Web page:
'No GCSE ban on US novels,' says Gove

'No GCSE ban on US novels,' says Gove

Education secretary Michael Gove has denied a report that he is banning the study of American novels in GCSE English literature courses.
 
On Sunday (25th May), the Sunday Times said exam board OCR was planning to drop Harper Lee’s To Kill a Mockingbird (Penguin Classics) and John Steinbeck’s Of Mice and Men (Arrow) from the GCSE curriculum because Gove wanted pupils to study more British literature.
 
Paul Dodd, director of policy and strategy at OCR, told the newspaper: “Of Mice and Men, which Michael Gove really dislikes, will not be included. It was studied by 90% of teenagers taking English literature GCSE in the past. Michael Gove said that was a really disappointing statistic.”
 
However, writing in the Telegraph yesterday (26th),  Gove said teachers were still free to introduce children to US authors and that the Department for Education’s new curriculum requirements (introduced last year)  would broaden, not narrow, the GCSE syllabus.
 
He said: “In English literature we emphasised that students must read a wide range of texts. We also set out a minimum core that had to be covered - specifically a whole Shakespeare play, poetry from 1789 including the romantics, a 19th-century novel, and some fiction or drama written in the British Isles since 1914.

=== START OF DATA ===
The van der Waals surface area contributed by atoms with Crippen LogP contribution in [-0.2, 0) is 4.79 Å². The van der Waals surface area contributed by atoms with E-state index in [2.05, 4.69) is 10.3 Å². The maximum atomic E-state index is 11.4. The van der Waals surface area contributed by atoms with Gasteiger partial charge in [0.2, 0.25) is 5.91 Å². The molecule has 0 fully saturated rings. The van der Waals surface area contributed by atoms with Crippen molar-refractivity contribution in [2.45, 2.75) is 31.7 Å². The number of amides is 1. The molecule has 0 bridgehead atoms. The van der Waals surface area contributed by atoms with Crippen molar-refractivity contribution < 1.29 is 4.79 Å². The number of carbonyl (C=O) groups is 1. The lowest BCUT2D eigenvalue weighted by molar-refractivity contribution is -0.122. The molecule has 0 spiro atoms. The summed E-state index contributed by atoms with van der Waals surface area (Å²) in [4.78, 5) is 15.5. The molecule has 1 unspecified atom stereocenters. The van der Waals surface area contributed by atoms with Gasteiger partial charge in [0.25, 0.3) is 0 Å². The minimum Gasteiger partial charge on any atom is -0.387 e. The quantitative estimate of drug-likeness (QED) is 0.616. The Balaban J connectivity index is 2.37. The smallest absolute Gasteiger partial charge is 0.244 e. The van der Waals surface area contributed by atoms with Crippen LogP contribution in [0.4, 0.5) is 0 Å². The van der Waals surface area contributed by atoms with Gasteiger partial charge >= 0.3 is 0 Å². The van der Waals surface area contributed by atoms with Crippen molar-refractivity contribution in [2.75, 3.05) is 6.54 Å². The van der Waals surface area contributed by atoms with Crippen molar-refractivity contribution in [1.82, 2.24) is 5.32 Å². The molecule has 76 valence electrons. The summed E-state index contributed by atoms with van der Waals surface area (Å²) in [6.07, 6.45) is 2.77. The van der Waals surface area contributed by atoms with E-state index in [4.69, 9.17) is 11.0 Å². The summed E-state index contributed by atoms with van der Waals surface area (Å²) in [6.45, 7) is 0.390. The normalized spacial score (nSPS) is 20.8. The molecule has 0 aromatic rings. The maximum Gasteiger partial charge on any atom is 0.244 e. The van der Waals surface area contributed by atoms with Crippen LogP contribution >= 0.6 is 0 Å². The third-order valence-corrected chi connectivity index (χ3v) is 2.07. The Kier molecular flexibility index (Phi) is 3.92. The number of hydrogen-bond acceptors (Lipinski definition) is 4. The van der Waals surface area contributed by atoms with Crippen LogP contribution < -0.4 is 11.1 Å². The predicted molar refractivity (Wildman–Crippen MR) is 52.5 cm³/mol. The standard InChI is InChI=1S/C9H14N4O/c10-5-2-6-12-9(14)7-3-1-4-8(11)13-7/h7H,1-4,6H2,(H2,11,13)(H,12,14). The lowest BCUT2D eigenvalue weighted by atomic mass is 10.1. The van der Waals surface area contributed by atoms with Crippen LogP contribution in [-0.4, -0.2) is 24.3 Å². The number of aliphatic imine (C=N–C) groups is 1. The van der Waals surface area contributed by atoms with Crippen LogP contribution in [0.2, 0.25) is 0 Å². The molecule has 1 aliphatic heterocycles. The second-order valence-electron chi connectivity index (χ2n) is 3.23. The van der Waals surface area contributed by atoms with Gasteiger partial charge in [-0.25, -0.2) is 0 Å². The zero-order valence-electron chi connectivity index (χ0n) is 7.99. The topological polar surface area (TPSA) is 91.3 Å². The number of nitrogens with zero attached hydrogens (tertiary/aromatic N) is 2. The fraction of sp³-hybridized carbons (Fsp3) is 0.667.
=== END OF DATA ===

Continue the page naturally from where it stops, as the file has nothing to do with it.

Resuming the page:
“Beyond this exam boards have the freedom to design specifications so that they are stretching and interesting, and include any number of other texts from which teachers can then choose.”
 
Some authors had reacted angrily to the initial report, with Marcus Sedgwick tweeting that teenagers should demand that their parents vote Gove out of office. Sedgwick later described Gove's Telegraph column as "hasty clarification", saying: "Now, doesn't that make you feel reassured..?"
 
However fellow novelist Piers Torday said that while he was not in favour of banning anything, “to argue that Of Mice and Men is somehow more relevant to UK kids than Oliver Twist is absurd”.
 
Taking a more humorous approach to the debate, Waterstones in Braehead, Glasgow, tweeted: “Don't be alarmed if we put your copy of To Kill A Mockingbird in a brown bag today. We hear Michael Gove might be doing spot checks.”